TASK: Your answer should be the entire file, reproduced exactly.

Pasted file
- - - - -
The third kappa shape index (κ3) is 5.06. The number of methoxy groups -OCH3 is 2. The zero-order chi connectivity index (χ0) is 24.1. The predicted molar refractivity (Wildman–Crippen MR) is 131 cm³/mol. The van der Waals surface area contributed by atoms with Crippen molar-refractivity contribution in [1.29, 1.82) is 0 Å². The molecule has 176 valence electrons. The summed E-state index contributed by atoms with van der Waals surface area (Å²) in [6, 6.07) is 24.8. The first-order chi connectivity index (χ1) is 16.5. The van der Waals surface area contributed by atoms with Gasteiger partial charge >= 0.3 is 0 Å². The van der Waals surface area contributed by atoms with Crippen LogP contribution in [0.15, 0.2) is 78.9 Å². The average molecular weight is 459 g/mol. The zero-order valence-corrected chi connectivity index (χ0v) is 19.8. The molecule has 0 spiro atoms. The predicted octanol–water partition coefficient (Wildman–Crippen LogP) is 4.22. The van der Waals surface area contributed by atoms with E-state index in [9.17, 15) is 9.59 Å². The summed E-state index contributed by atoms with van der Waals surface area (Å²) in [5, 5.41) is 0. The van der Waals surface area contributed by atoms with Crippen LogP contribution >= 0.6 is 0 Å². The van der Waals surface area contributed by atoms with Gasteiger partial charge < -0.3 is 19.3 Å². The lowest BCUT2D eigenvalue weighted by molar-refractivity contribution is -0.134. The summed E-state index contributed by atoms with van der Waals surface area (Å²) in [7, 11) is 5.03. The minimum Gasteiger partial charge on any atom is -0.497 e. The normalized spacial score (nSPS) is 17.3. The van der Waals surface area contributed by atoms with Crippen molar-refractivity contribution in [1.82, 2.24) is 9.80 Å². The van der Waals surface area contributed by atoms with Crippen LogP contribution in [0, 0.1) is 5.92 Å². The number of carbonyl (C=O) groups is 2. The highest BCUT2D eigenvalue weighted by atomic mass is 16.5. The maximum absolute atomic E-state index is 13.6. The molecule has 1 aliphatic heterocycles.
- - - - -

The third kappa shape index (κ3) is 5.06. The number of methoxy groups -OCH3 is 2. The zero-order chi connectivity index (χ0) is 24.1. The predicted molar refractivity (Wildman–Crippen MR) is 131 cm³/mol. The van der Waals surface area contributed by atoms with Crippen molar-refractivity contribution in [1.29, 1.82) is 0 Å². The molecule has 176 valence electrons. The summed E-state index contributed by atoms with van der Waals surface area (Å²) in [6, 6.07) is 24.8. The first-order chi connectivity index (χ1) is 16.5. The van der Waals surface area contributed by atoms with Gasteiger partial charge >= 0.3 is 0 Å². The van der Waals surface area contributed by atoms with Crippen LogP contribution in [0.15, 0.2) is 78.9 Å². The average molecular weight is 459 g/mol. The zero-order valence-corrected chi connectivity index (χ0v) is 19.8. The molecule has 0 spiro atoms. The predicted octanol–water partition coefficient (Wildman–Crippen LogP) is 4.22. The van der Waals surface area contributed by atoms with E-state index in [9.17, 15) is 9.59 Å². The summed E-state index contributed by atoms with van der Waals surface area (Å²) in [5, 5.41) is 0. The van der Waals surface area contributed by atoms with Crippen LogP contribution >= 0.6 is 0 Å². The van der Waals surface area contributed by atoms with Gasteiger partial charge < -0.3 is 19.3 Å². The lowest BCUT2D eigenvalue weighted by molar-refractivity contribution is -0.134. The summed E-state index contributed by atoms with van der Waals surface area (Å²) in [7, 11) is 5.03. The minimum Gasteiger partial charge on any atom is -0.497 e. The normalized spacial score (nSPS) is 17.3. The van der Waals surface area contributed by atoms with Crippen molar-refractivity contribution in [1.82, 2.24) is 9.80 Å². The van der Waals surface area contributed by atoms with Crippen LogP contribution in [0, 0.1) is 5.92 Å². The number of carbonyl (C=O) groups is 2. The highest BCUT2D eigenvalue weighted by atomic mass is 16.5. The maximum absolute atomic E-state index is 13.6. The molecule has 1 aliphatic heterocycles.